This Astrophysicist Makes Stellar Nurseries That Fit in the Palm of Your Hand

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Nia Amara: My being an artist very much affects my view of the world. And it bleeds into everything, including my science. For me, science is about the search from the outside in. Whereas art is the search from the inside out. One of the connections between art and science is storytelling. One of the outstanding mysteries of star formation is how stellar nurseries are born and how they evolve. I’m Dr. Nia Amara.

I’m an astrophysicist and an artist and this is how stars are born. Stellar nurseries are incredibly complex, and they have this beautiful, intricate structure weaving throughout them. We know that that structure is intimately tied to the birth of stars. But how that structure itself forms and evolves is still a mystery. Stellar nurseries are enormous. They have tens of thousands of solar masses’ worth of gas and dust.

And they stretch for tens, if not hundreds of light-years across. When you look toward the constellation of Orion, just below the belt and stretching above the belt are two of the closest stellar nurseries to us. The Orion stellar nurseries are just about 1,400 lightyears away, which is just our backyard for astronomers.

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The Orions are two of the largest, most massive stellar nurseries, and that’s the closest region of massive star formation. A star is born when vast regions of interstellar gas and dust come together over the course of millions of years. Eventually, some regions within those clouds of gas and dust undergo gravitational collapse, becoming so dense that eventually nuclear fusion kicks in. And when that happens, a star is born.

I once did a sketch of myself touching a star, and several years later, I was reading something about 3D printing. Well, part of the challenge with astronomy is that images are inherently flat. Much of that information is collapsed onto one plane. When we’re dealing with structures that are much more complicated than spheres like stars and planets, it can become really challenging to interpret what’s going on. And so it’s really important for us to find clever ways to be able to visualize the structure of stellar nurseries. 3-D models uniquely tap into the human brain’s ability to detect patterns. And so that was the idea behind the 3D printing was to have a new way of visualizing stellar nurseries — visual. 

These sorts of visualizations don’t have to compete with our traditional images. It’s just a new way seeing things and hopefully thinking about things. Each of these prints represents a stellar nursery that may be tens or even 100 light-years across. The white material represents the dense gas, the filaments, where the stars are going to be born, and the clear material represents the voids of interstellar space. Each of the prints is about the size of a softball, consisting of thousands of layers, each thinner than a piece of paper.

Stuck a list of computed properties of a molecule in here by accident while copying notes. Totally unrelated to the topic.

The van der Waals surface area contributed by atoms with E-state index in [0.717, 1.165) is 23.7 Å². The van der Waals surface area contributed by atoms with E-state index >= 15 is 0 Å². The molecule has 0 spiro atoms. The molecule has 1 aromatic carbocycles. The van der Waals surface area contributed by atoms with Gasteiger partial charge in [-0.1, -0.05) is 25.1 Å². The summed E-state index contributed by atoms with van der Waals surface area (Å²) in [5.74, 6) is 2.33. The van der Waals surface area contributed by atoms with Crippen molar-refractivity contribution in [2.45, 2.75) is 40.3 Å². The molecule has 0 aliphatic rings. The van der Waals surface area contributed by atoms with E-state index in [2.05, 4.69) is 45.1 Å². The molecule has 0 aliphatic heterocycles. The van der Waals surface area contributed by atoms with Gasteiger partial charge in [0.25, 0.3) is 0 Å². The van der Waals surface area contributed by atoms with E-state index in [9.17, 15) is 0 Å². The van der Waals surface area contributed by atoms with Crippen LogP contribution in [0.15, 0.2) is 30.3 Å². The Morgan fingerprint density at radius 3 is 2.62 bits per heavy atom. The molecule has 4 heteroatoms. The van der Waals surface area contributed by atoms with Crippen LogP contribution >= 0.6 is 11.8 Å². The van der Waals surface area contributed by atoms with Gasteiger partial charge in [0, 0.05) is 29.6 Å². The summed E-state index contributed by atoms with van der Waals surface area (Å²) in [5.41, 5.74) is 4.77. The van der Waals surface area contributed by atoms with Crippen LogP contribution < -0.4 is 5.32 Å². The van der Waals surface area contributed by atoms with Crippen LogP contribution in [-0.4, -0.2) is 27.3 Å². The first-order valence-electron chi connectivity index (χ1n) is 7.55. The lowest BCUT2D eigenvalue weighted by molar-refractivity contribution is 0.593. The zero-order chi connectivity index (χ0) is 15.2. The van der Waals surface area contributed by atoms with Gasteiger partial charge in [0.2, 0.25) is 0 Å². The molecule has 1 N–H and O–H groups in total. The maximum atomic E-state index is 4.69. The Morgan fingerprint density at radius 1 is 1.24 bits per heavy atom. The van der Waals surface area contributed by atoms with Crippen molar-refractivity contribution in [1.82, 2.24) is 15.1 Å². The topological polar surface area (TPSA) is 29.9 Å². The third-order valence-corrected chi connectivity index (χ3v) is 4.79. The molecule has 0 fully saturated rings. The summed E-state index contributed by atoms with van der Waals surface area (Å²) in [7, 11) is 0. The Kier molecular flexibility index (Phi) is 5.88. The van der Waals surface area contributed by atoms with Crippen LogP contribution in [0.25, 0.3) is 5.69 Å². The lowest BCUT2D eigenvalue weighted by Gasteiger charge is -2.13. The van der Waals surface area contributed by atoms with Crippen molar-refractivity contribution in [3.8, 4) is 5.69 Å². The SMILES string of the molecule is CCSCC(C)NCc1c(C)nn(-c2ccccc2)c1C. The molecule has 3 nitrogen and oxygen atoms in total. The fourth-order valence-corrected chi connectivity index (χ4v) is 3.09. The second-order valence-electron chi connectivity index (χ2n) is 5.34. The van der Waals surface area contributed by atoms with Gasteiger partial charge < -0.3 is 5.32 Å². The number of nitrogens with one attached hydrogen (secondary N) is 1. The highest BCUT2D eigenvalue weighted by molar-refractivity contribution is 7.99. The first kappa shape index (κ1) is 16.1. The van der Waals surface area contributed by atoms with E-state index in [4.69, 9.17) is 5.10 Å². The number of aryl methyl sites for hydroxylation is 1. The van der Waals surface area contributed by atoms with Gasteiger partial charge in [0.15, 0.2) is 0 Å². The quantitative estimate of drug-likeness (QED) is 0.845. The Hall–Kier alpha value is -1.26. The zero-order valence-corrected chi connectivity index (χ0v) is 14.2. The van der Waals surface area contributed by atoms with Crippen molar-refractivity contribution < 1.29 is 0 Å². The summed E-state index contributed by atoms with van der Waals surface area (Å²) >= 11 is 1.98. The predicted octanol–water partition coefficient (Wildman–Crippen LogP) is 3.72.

Now, most astronomers hate dust; dust can dim the light from background stars and galaxies that we’re trying to observe. But I love dust. Stellar nurseries are dusty. And we can use our knowledge of dust to understand the structure of molecular clouds. Stellar nurseries are threaded by these long, dense noodlelike structures called filaments. Embedded within filaments are these compact knots of gas called cores — the final stage before star formation. My collaborators and I ran several computer simulations, nine in total, each representing different physical extremes. So one simulation might have had stronger gravity; another simulation might have had stronger or weaker magnetic fields.

And the whole idea here was to be able to get a sense of how the different physics operating in interstellar space shape the environment of stellar nurseries that eventually go on to form stars. And really, one of the most challenging parts of this research is getting the computer simulations right. We’re able to get a much better understanding of the physics that shaping star formation.

The link between humanity and the cosmos: we literally come from the stars. That means we have a common origin, a common destiny. And when you really think about it, we’re all responsible for each other. The link between art and science for me is my love of color and my love of light. When I think about how Black and brown people have been making major contributions to the sciences

and the arts for millennia, I think about people like Benjamin Banneker, George Washington Carver, brilliant scientists and artists who served people with their science and really changed how people think about what a scientist is and what a scientist can be.

[The above is a transcript of this video] 

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